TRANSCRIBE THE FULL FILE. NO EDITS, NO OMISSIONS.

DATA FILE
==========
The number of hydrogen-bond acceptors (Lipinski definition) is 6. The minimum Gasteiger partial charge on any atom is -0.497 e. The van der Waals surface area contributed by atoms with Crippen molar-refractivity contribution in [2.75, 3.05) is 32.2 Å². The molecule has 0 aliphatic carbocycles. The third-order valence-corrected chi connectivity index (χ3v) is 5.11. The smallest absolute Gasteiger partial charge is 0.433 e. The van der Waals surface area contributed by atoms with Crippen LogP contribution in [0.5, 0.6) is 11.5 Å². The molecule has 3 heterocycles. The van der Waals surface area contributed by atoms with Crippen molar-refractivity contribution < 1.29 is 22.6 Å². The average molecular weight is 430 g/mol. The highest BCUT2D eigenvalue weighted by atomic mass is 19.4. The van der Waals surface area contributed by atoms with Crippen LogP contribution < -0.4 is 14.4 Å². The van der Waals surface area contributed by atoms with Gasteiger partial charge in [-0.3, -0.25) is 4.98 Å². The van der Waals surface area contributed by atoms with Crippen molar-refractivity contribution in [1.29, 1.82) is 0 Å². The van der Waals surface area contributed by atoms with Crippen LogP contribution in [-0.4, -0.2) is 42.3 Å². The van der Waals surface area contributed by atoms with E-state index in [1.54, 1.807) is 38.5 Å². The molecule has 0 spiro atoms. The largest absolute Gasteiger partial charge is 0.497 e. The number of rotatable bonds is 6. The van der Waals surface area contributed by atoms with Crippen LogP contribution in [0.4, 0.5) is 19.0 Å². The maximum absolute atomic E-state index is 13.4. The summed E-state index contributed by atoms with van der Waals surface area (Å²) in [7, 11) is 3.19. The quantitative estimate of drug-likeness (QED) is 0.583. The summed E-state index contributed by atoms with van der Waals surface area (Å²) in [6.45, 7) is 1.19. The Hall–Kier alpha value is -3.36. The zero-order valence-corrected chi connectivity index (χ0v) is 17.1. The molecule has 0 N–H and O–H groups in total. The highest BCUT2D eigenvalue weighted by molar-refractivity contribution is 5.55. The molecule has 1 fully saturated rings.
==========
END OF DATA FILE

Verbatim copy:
The number of hydrogen-bond acceptors (Lipinski definition) is 6. The minimum Gasteiger partial charge on any atom is -0.497 e. The van der Waals surface area contributed by atoms with Crippen molar-refractivity contribution in [2.75, 3.05) is 32.2 Å². The molecule has 0 aliphatic carbocycles. The third-order valence-corrected chi connectivity index (χ3v) is 5.11. The smallest absolute Gasteiger partial charge is 0.433 e. The van der Waals surface area contributed by atoms with Crippen LogP contribution in [0.5, 0.6) is 11.5 Å². The molecule has 3 heterocycles. The van der Waals surface area contributed by atoms with Crippen molar-refractivity contribution < 1.29 is 22.6 Å². The average molecular weight is 430 g/mol. The highest BCUT2D eigenvalue weighted by atomic mass is 19.4. The van der Waals surface area contributed by atoms with Crippen LogP contribution < -0.4 is 14.4 Å². The van der Waals surface area contributed by atoms with Gasteiger partial charge in [-0.3, -0.25) is 4.98 Å². The van der Waals surface area contributed by atoms with Crippen molar-refractivity contribution in [1.29, 1.82) is 0 Å². The van der Waals surface area contributed by atoms with Crippen LogP contribution in [-0.4, -0.2) is 42.3 Å². The van der Waals surface area contributed by atoms with E-state index in [1.54, 1.807) is 38.5 Å². The molecule has 0 spiro atoms. The largest absolute Gasteiger partial charge is 0.497 e. The number of rotatable bonds is 6. The van der Waals surface area contributed by atoms with Crippen LogP contribution in [0.4, 0.5) is 19.0 Å². The maximum absolute atomic E-state index is 13.4. The summed E-state index contributed by atoms with van der Waals surface area (Å²) in [7, 11) is 3.19. The quantitative estimate of drug-likeness (QED) is 0.583. The summed E-state index contributed by atoms with van der Waals surface area (Å²) in [6.45, 7) is 1.19. The Hall–Kier alpha value is -3.36. The zero-order valence-corrected chi connectivity index (χ0v) is 17.1. The molecule has 0 N–H and O–H groups in total. The highest BCUT2D eigenvalue weighted by molar-refractivity contribution is 5.55. The molecule has 1 fully saturated rings.